I forget He has loved me since before I existed and that when I sinned for the first time as a child, He didn’t flinch or shy away from me in my sinfulness, in the same way that he drew nearer even when I lost my way in college. Each time I mess up, He has opened His arms to me and asked me to come back, to know Him, to come home

And that’s something I forget because I try to picture God as a father in a humanly way. 

Now, I’m not saying my dad isn’t amazing. He’s awesome and I love him so much, but he’s also human. I know now that as I grew up and learned from my mistakes, I was also watching my dad grow up and learn from his. Still, something my dad does that reminds me of God’s love is how any time that I am hurt, my dad runs to me. Every. Single. Time. 

Knowing this, I’m amazed and overwhelmed in the best way because our earthly father or father figures’ love is only a glimpse, a tiny sliver, of the love that our Heavenly Father invites us into. He is a merciful God to all of us, “Gentile or Jew”. 

“I turn to you, Lord, in time of trouble, and you fill me with the joy of salvation” (Responsorial Psalm).

He knows you. He knows all that you are and have been and will be… and He loves you.
He shows you mercy. He redeems you. He. Loves. You.

Never forget that part. 

Contact the author

Veronica Alvarado is a born and raised Texan currently living in Pennsylvania. Since graduating from Texas A&M University, Veronica has published various Catholic articles in bulletins, newspapers, e-newsletters, and blogs. She continued sharing her faith after graduation as a web content strategist and digital project manager. Today, she continues this mission in her current role as communications director and project manager for Pentecost Today USA, a Catholic Charismatic Renewal organization in Pittsburgh. 

Feature Image Credit: Harika G, https://unsplash.com/photos/AjRA93pwgZs

Daily Prayer for October 15

On hearing this, Jesus said, “It is not the healthy who need a doctor, but the sick. But go and learn what this means: ‘I desire mercy, not sacrifice.’ For I have not come to call the righteous, but sinners.” Matthew 9:12–13, NIV

Dear Father in heaven, we come into your presence as imperfect, sinful children, who do many foolish things and who are involved in much that is evil and corrupt. We come to you, Father, knowing that your fatherly love is with us through all eternity. Be gracious to us and free us from all the harm and injury we are bound to suffer in this earthly life. May the grace your kingdom brings on earth finally blot out the sins of all people, so that as your children they may rejoice because you have helped them. May your name be praised among all people. Amen.

 

More from Plough:

The PloughCast, Episode 16: “The End of Rage: Prison and Radicalism.”

Thursday of the Twenty-eighth Week in Ordinary Time

Reading I Rom 3:21-30

Brothers and sisters:
Now the righteousness of God has been manifested apart from the law,
though testified to by the law and the prophets,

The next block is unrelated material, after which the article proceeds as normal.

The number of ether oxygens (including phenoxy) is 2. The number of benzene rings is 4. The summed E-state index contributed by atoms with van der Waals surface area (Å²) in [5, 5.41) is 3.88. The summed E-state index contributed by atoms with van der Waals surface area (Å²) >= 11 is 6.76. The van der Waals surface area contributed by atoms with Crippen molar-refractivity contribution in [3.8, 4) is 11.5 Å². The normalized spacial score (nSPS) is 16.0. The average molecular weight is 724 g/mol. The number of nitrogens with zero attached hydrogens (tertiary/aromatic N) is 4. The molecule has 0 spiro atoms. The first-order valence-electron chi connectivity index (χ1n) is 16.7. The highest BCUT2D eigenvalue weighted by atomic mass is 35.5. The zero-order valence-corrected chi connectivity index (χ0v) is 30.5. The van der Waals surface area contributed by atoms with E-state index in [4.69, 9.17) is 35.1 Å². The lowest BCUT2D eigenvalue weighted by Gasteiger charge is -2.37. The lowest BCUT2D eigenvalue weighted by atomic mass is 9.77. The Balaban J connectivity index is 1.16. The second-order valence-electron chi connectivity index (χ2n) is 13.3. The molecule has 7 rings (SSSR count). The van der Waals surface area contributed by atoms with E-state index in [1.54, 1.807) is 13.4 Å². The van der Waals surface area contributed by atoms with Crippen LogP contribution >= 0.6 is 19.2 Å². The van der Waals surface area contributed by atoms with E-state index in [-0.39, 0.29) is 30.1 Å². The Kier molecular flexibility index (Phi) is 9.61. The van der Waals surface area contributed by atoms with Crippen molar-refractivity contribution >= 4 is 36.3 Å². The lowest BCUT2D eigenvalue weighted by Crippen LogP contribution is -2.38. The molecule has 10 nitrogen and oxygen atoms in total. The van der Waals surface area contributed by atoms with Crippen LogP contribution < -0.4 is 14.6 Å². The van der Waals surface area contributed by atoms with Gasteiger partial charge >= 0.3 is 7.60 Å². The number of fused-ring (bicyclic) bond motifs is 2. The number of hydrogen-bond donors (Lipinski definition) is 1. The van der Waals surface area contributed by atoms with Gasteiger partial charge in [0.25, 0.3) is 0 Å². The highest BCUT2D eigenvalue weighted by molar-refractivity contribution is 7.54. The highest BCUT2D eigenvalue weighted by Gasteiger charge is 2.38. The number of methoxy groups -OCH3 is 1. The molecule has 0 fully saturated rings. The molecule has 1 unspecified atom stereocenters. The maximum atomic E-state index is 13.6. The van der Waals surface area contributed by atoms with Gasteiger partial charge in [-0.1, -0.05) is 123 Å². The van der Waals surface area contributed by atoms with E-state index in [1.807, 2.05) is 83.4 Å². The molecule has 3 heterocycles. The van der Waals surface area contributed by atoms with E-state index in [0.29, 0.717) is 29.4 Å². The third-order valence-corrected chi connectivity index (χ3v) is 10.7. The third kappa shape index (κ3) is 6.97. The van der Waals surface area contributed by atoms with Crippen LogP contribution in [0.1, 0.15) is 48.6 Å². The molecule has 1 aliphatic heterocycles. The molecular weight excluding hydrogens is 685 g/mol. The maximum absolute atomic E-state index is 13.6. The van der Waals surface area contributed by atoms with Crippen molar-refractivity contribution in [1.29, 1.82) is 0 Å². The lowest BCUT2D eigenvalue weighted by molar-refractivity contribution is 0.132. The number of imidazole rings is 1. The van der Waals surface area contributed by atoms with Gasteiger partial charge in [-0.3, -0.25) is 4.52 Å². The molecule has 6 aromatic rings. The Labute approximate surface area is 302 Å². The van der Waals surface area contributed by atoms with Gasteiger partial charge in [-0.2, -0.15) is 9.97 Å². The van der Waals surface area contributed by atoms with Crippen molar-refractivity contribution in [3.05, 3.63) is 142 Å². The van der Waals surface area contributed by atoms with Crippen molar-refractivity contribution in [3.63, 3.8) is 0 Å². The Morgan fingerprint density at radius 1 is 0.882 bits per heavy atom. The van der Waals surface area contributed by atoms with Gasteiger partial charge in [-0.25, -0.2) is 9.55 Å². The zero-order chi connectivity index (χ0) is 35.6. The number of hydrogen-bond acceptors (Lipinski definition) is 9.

the righteousness of God through faith in Jesus Christ
for all who believe.
For there is no distinction;
all have sinned and are deprived of the glory of God.
They are justified freely by his grace
through the redemption in Christ Jesus,
whom God set forth as an expiation,
through faith, by his Blood, to prove his righteousness
because of the forgiveness of sins previously committed,
through the forbearance of God–
to prove his righteousness in the present time,
that he might be righteous
and justify the one who has faith in Jesus.

What occasion is there then for boasting?  It is ruled out.
On what principle, that of works?
No, rather on the principle of faith.
For we consider that a person is justified by faith
apart from works of the law.
Does God belong to Jews alone?
Does he not belong to Gentiles, too?
Yes, also to Gentiles, for God is one
and will justify the circumcised on the basis of faith
and the uncircumcised through faith.

Responsorial Psalm 130:1b-2, 3-4, 5-6ab

R.    (7) With the Lord there is mercy, and fullness of redemption.
Out of the depths I cry to you, O LORD;
    LORD, hear my voice!
Let your ears be attentive
    to my voice in supplication.
R.    With the Lord there is mercy, and fullness of redemption.
If you, O LORD, mark iniquities,
    Lord, who can stand?
But with you is forgiveness,
    that you may be revered.
R.    With the Lord there is mercy, and fullness of redemption.
I trust in the LORD;
    my soul trusts in his word.
My soul waits for the LORD
    more than sentinels wait for the dawn.
R.    With the Lord there is mercy, and fullness of redemption.

Alleluia Jn 14:6

R. Alleluia, alleluia.
I am the way and the truth and the life, says the Lord;
no one comes to the Father except through me.
R. Alleluia, alleluia.

Gospel Lk 11:47-54

The Lord said:
“Woe to you who build the memorials of the prophets 
whom your fathers killed.
Consequently, you bear witness and give consent
to the deeds of your ancestors,
for they killed them and you do the building.
Therefore, the wisdom of God said,
‘I will send to them prophets and Apostles;
some of them they will kill and persecute’